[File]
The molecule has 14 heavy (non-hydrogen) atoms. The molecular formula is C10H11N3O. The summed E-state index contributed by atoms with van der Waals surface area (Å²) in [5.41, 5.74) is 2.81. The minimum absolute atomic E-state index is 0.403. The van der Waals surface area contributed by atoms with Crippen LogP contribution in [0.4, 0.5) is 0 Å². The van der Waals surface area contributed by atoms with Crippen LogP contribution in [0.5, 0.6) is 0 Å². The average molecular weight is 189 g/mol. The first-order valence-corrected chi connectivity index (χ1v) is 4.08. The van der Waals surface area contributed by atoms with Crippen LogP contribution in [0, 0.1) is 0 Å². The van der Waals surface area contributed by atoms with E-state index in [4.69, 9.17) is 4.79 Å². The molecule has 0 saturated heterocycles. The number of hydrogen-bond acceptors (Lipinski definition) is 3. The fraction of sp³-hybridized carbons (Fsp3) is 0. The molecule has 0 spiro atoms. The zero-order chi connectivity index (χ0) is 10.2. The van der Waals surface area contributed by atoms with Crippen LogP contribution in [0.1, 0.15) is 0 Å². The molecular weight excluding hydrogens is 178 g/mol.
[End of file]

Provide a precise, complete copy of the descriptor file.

The molecule has 14 heavy (non-hydrogen) atoms. The molecular formula is C10H11N3O. The summed E-state index contributed by atoms with van der Waals surface area (Å²) in [5.41, 5.74) is 2.81. The minimum absolute atomic E-state index is 0.403. The van der Waals surface area contributed by atoms with Crippen LogP contribution in [0.4, 0.5) is 0 Å². The van der Waals surface area contributed by atoms with Crippen LogP contribution in [0.5, 0.6) is 0 Å². The average molecular weight is 189 g/mol. The first-order valence-corrected chi connectivity index (χ1v) is 4.08. The van der Waals surface area contributed by atoms with Crippen LogP contribution in [0, 0.1) is 0 Å². The van der Waals surface area contributed by atoms with E-state index in [4.69, 9.17) is 4.79 Å². The molecule has 0 saturated heterocycles. The number of hydrogen-bond acceptors (Lipinski definition) is 3. The fraction of sp³-hybridized carbons (Fsp3) is 0. The molecule has 0 spiro atoms. The zero-order chi connectivity index (χ0) is 10.2. The van der Waals surface area contributed by atoms with Crippen LogP contribution in [0.1, 0.15) is 0 Å². The molecular weight excluding hydrogens is 178 g/mol.